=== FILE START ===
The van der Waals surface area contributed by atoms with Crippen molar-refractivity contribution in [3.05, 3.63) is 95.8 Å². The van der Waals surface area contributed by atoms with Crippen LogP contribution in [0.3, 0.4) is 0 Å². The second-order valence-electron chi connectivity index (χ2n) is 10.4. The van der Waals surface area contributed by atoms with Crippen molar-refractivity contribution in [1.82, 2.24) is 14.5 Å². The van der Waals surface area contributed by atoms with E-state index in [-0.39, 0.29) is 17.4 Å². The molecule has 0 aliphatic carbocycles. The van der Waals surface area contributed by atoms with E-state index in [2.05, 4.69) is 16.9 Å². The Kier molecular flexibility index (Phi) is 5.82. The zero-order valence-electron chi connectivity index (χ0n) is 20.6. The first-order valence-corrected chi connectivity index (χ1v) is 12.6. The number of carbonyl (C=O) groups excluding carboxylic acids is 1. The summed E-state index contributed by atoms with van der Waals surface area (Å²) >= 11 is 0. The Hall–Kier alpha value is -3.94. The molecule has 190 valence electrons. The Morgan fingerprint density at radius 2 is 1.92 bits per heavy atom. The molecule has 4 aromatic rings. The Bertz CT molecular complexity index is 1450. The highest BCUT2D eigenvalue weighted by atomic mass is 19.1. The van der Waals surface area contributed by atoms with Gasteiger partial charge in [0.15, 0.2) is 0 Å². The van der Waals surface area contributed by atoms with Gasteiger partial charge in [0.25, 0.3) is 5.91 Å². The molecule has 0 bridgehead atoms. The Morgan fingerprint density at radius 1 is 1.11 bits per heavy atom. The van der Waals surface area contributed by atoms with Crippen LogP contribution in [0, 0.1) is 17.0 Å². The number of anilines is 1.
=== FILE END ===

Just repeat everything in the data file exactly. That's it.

The van der Waals surface area contributed by atoms with Crippen molar-refractivity contribution in [3.05, 3.63) is 95.8 Å². The van der Waals surface area contributed by atoms with Crippen LogP contribution in [0.3, 0.4) is 0 Å². The second-order valence-electron chi connectivity index (χ2n) is 10.4. The van der Waals surface area contributed by atoms with Crippen molar-refractivity contribution in [1.82, 2.24) is 14.5 Å². The van der Waals surface area contributed by atoms with E-state index in [-0.39, 0.29) is 17.4 Å². The molecule has 0 aliphatic carbocycles. The van der Waals surface area contributed by atoms with E-state index in [2.05, 4.69) is 16.9 Å². The Kier molecular flexibility index (Phi) is 5.82. The zero-order valence-electron chi connectivity index (χ0n) is 20.6. The first-order valence-corrected chi connectivity index (χ1v) is 12.6. The number of carbonyl (C=O) groups excluding carboxylic acids is 1. The summed E-state index contributed by atoms with van der Waals surface area (Å²) >= 11 is 0. The Hall–Kier alpha value is -3.94. The molecule has 190 valence electrons. The Morgan fingerprint density at radius 2 is 1.92 bits per heavy atom. The molecule has 4 aromatic rings. The Bertz CT molecular complexity index is 1450. The highest BCUT2D eigenvalue weighted by atomic mass is 19.1. The van der Waals surface area contributed by atoms with Gasteiger partial charge in [0.15, 0.2) is 0 Å². The van der Waals surface area contributed by atoms with Gasteiger partial charge in [0.25, 0.3) is 5.91 Å². The molecule has 0 bridgehead atoms. The Morgan fingerprint density at radius 1 is 1.11 bits per heavy atom. The van der Waals surface area contributed by atoms with Crippen LogP contribution in [0, 0.1) is 17.0 Å². The number of anilines is 1.